There has been an almost meteoric rise in the number of pubs and clubs to be found, especially in the Manchester’s unique Gay Village in the south, and around Deansgate. The emphasis has changed from a working city to one of leisure and entertainment, evidenced by the £ 1 00 million redevelopment of the Great Northern Warehouse into a shopping centre and the Deansgate Locks, a row of bars and restaurants being built under the dramatic old railway viaduct. The Royal Exchange, once offices, is now shops. There has been pedestrianisation of areas, such as St. Anns Square and around the new Marks & Spencers, and new public transport construction: the Metrolink cutting through the centre of the city is particularly noteworthy, as is the proposed new bus station behind the Amdale shopping centre (which, when built, was one of the largest of it’s kind in Europe).

New hotels are being constructed, emphasising Manchester’s growing position as a tourist centre; these include the Jurys Inn, south of Deansgate, and Malmaison, near Victoria Station. This is coupled with the growth of Manchester International Airport (built as Ringway Airport in 1938, and replacing the 1929 Barton Aerodrome) as Britains third largest carrier of passengers, a second runway due for completion later this year. All these things point to the validity of the statement that economic activity is moving to the south and the west, but recently urban regeneration has begun to take place in the decaying north/west. There are efforts underway to reintegrate Manchester Cathedral into the city centre; a new pedestrian street, New Cathedral Street, is being built to facilitate this. It will become a new shopping centre (shoppers will be able to enjoy almost a kilometre of pedestrianised access from Victoria Station to King Street), as well as a historical one. The area was the original medieval focus, and with the completion of a heritage centre in 2001 showing Manchester from Saxon times to the early modem age, this will be fully illustrated.

East of the Corn Exchange, being redeveloped as The Triangle (which will host top quality retailers), a project due to begin soon is the Printworks, a leisure/retail development with ifs own cinema and Hard Rock Cafe. The most exciting new construction will be the URBIS (opening late 2001) on Corporation Street, a landmark celebrating the role of Manchester as a world city. Indeed, this role is now always recognised, but it was here that industrialism began, Marx was inspired enough by the terrible conditions to formulate Communism, the atom was first split (1919 by John Rutherford), and the computer created in 1948. Notably in the north-west, with the removal of much of the incredibly poor standard industrial housing, there are areas that can be best described as rubble: the area surrounding the Velodrome near Openshaw is an excellent example of this.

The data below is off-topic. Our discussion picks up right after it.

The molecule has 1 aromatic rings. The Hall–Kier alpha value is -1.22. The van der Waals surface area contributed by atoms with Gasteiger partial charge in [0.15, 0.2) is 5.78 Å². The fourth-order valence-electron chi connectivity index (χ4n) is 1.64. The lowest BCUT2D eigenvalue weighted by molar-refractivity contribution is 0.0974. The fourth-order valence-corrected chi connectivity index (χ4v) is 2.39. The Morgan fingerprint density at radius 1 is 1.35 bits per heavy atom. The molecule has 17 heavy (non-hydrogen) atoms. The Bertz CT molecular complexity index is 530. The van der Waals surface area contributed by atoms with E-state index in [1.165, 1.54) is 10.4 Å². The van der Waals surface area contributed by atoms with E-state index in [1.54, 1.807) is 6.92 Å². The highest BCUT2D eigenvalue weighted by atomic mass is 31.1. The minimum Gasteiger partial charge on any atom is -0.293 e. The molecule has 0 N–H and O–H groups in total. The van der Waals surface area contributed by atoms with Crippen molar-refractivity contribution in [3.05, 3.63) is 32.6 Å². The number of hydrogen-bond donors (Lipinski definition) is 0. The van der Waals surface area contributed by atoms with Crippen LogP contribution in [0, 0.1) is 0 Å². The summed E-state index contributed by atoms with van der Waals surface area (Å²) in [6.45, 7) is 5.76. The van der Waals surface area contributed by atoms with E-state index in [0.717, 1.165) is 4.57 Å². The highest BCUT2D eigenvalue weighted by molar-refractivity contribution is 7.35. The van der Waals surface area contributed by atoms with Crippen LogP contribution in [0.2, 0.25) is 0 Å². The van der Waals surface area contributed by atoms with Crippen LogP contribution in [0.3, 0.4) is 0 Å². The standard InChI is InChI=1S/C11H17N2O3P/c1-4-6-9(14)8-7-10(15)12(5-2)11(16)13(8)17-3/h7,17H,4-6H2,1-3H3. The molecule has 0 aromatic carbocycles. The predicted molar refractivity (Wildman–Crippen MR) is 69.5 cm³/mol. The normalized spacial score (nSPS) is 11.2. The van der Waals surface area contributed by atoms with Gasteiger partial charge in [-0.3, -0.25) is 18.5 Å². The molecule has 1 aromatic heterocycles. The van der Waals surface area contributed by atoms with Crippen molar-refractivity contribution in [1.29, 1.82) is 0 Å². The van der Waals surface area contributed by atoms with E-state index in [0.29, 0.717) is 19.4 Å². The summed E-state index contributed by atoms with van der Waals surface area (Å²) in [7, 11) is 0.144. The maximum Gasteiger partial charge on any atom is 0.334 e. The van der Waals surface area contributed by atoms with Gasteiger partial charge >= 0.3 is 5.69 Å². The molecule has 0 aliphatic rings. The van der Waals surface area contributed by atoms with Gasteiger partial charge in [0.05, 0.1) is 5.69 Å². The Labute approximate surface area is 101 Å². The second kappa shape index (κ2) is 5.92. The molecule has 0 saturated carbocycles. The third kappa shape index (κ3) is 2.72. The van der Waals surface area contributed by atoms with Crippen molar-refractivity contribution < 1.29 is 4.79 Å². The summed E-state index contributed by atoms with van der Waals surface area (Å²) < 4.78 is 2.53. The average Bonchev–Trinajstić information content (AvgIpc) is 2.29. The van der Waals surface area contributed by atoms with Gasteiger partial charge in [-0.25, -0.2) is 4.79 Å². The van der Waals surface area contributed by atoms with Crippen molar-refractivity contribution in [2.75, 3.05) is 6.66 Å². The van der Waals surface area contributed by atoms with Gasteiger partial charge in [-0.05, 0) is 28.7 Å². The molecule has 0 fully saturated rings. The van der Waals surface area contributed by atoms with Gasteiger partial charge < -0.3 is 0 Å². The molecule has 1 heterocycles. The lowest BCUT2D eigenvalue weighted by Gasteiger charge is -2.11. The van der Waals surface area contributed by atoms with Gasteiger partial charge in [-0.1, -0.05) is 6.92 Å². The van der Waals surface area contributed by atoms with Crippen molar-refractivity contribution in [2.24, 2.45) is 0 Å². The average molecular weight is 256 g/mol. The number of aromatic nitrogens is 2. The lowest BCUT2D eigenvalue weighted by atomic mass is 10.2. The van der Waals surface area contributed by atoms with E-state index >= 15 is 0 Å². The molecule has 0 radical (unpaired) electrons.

Although not the focus of this essay, there are many changes outside the city centre that can be considered. In 1894 the Manchester Ship Canal was completed, and in 1897 the de Trafford family sold their Manchester Estates, estates that eventually became Trafford Park Industrial Estate. In 191 1 Ford opened a factory there for constructions of Model Ts, although like Mclntosh they have since moved away.

Currently situated in the area are major companies such as Texaco and Kelloggs, with computer firms too: for example, Phototronics. This is commonly acknowledged as an industrial wedge even today, another being at Sharston. The textile wedge towards Hyde and Ashton has been subject to the decline of the whole industry, with it now being one of the city’s most run-down areas. There is also an interesting academic ‘wedge’to the south, comprising Manchester Metropolitan University, UMST, the Open University, Victoria University and the Royal Northern School of Music. /,Distinct Chinese (Chinatown) and lndian areas (Rusholme) can be observed, all contributing with their own types of commerce and goods. The completion of the Trafford Centre mall originally caused a great deal of worry for shopowners in the city centre, but these fears proved groundless: people are coming into the centre more than ever.